June 15, 2013 | Irish

Irish Speakers in Short Supply

When you study Irish outside of Ireland, it's hard to find people to talk to.

When I put Irish on the calendar a while back, I figured my experience with it would be more intellectual than practical. I knew that with a dearth of my beloved Pimsleur lessons and a shortage of local Irish speakers, I would be at a disadvantage compared to some other languages.

I have plenty of Irish books, but not plenty of Irish-speaking people. I have not given up, however; I still have plenty of tricks up my sleeve.

Go maire tú is go gcaithe tú é.

Go maire tú is go gcaithe tú é.

Yesterday on my way home from a run, I stopped by two Irish bars to ask about Irish speakers. I didn’t actually think my Upper West Side neighborhood would be the most promising source of Irish speakers, but I was already there, so I gave it a shot.

At the first place, McAleer’s on Amsterdam Avenue, I was told no and directed to Dublin House, which is on 79th Street.

There the bartender, who I am pretty sure was Irish (I couldn’t hear him very well), told me, “I don’t think I know anyone who speaks Irish!”

Thus, as the days pass, I find that my theoretical understanding of the language is growing at a faster clip than my vocabulary and my ability to speak or understand it. That is what I expected at the outset, and that is where I am ending up.

Today I spent some time on my Essential Irish Grammar by Éamonn Ó Dónaill. Even he seems skeptical of my, and others’, ability to do much with Irish. I say this because although I am now rather far into the book, Irish sentences in exercises are still regularly being translated into English for me.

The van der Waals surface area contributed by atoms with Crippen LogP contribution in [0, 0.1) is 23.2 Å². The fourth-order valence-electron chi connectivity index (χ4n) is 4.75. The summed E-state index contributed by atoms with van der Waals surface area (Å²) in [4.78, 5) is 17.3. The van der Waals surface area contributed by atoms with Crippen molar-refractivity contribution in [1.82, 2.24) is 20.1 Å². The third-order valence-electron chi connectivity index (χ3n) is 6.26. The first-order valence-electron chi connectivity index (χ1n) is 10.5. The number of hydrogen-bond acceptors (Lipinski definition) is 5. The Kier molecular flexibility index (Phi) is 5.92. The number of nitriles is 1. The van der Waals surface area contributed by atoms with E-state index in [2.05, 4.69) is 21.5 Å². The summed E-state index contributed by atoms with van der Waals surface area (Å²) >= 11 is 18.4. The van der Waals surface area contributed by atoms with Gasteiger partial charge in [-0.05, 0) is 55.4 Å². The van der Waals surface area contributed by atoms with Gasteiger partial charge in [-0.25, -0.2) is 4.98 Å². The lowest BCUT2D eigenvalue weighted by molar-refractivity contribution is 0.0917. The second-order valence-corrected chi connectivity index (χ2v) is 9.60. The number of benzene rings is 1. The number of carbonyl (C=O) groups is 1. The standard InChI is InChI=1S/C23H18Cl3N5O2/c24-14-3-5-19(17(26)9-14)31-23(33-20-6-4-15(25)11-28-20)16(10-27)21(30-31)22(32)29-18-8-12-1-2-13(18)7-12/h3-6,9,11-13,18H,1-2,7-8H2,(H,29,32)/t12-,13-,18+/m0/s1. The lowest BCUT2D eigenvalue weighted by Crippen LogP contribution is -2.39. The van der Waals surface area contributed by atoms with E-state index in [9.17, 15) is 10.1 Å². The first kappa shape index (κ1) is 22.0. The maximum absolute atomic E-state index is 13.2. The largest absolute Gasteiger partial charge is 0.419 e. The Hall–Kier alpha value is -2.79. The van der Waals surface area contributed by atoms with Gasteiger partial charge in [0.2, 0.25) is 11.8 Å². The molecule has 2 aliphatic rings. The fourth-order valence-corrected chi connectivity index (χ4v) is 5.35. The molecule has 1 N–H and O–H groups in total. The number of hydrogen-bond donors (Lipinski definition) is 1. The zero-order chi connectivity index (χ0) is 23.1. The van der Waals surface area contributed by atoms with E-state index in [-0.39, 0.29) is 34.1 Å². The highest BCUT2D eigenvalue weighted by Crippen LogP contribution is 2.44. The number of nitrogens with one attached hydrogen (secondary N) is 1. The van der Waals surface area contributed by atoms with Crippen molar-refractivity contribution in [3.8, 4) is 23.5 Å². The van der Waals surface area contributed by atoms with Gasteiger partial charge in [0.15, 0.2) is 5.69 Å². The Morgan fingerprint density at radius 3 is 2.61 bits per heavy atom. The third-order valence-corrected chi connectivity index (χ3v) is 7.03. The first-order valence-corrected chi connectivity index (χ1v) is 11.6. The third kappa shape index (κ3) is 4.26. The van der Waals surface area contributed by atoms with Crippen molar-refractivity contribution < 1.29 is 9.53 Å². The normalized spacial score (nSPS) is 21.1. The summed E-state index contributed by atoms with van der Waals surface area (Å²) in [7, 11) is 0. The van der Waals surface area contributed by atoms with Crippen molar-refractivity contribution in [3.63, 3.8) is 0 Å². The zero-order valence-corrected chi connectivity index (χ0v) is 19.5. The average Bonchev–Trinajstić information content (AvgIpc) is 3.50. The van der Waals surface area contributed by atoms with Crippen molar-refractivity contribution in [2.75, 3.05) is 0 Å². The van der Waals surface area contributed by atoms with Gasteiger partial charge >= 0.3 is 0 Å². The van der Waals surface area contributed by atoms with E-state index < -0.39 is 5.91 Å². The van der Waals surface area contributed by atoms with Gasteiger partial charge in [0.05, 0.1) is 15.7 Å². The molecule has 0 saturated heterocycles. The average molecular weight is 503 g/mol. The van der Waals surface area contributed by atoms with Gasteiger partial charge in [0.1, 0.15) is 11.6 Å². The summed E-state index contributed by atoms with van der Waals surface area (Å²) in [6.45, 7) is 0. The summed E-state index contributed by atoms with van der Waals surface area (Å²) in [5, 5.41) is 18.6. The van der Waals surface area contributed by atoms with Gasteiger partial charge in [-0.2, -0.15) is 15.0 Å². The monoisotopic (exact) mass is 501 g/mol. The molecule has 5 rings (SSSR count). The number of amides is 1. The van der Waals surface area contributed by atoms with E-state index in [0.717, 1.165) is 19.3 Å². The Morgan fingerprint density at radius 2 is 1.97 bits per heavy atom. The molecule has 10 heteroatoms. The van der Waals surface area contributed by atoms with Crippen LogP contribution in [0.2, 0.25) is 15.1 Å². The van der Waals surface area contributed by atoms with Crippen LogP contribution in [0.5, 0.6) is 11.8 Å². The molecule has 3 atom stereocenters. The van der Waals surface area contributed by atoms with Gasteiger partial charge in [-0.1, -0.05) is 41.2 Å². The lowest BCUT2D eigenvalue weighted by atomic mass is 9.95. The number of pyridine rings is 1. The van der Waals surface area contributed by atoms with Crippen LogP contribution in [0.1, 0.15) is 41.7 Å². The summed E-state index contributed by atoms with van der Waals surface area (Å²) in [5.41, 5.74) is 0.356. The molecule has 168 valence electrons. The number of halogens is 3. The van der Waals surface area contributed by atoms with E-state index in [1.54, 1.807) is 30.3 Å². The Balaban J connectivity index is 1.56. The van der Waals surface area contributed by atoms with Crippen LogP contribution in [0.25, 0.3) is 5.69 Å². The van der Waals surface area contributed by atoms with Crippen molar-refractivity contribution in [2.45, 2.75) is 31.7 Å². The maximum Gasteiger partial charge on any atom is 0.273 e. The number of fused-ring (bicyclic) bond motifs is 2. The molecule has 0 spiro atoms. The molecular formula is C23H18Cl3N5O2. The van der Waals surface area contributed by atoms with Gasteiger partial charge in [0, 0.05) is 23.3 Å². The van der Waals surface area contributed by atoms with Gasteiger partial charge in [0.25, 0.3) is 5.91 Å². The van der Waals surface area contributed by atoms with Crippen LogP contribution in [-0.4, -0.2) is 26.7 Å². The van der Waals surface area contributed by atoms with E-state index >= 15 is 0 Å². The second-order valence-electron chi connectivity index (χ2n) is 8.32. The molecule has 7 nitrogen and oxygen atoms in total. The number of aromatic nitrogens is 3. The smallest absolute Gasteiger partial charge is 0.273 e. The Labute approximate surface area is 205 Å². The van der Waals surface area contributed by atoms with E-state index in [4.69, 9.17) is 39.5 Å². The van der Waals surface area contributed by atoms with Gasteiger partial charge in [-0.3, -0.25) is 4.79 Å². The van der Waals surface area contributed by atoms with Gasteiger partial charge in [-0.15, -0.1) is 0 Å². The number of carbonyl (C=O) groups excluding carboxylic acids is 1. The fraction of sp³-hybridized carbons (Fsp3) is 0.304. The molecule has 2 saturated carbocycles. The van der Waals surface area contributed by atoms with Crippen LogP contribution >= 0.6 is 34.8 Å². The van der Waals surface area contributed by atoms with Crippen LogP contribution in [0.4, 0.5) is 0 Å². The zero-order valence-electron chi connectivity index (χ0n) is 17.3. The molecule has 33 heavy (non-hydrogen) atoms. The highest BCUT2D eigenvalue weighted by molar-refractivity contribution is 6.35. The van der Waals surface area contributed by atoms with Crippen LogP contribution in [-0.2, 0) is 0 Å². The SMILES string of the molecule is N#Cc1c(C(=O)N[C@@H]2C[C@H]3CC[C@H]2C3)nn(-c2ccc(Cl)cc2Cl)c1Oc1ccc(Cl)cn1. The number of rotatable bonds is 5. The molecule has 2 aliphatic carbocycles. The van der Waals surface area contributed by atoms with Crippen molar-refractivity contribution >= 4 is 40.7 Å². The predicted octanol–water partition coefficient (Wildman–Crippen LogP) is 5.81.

That is not normal for a grammar book, but the truth is, if they weren’t being translated, I would be getting kind of frustrated, because I would have to look up so many words. I’m actually kind of enjoying this book right now.

I was amused by this explanation of subjunctive, for example:

In Irish, the present subjunctive mood is used when (i) greeting people; (ii) expressing a hope or desire; (iii) responding to a greeting; (iv) wishing well to someone who is about to embark on a journey; (v) thanking someone/responding to being thanked; (vi) wishing newly-weds well; (vii) congratulating someone; (viii) referring to a dead person; (ix) expressing surprise; (x) praying.

I particularly liked this example: Go maire tú is go gcaithe tú é. That translates as “May you live to enjoy and wear it,” said when someone buys new clothes. The implied alternative is rather dire.

There is a version for shoes, too, according to Ó Dónaill: Go maire tú is go gcaithe tú iad. (May you live to enjoy and wear them.)

Some of the examples in this book are pretty funny. In the same chapter, I was told, “The correct way of saying ‘beating me’…is do mo bhualadh, and not ag bualadh mé.”

Okay then! Good to know!

Comments (1)

John Burton • Posted on Wed, June 19, 2013 - 2:45 pm EST

This is a bit disappointing but I am sure they are out there somewhere!  Keep trying!  I am counting on you ... or maybe we can just set a table in Times Square, an ghaelige boird (sp?)?  (It truly is impossible to look up the correct spelling of the particular case ...)

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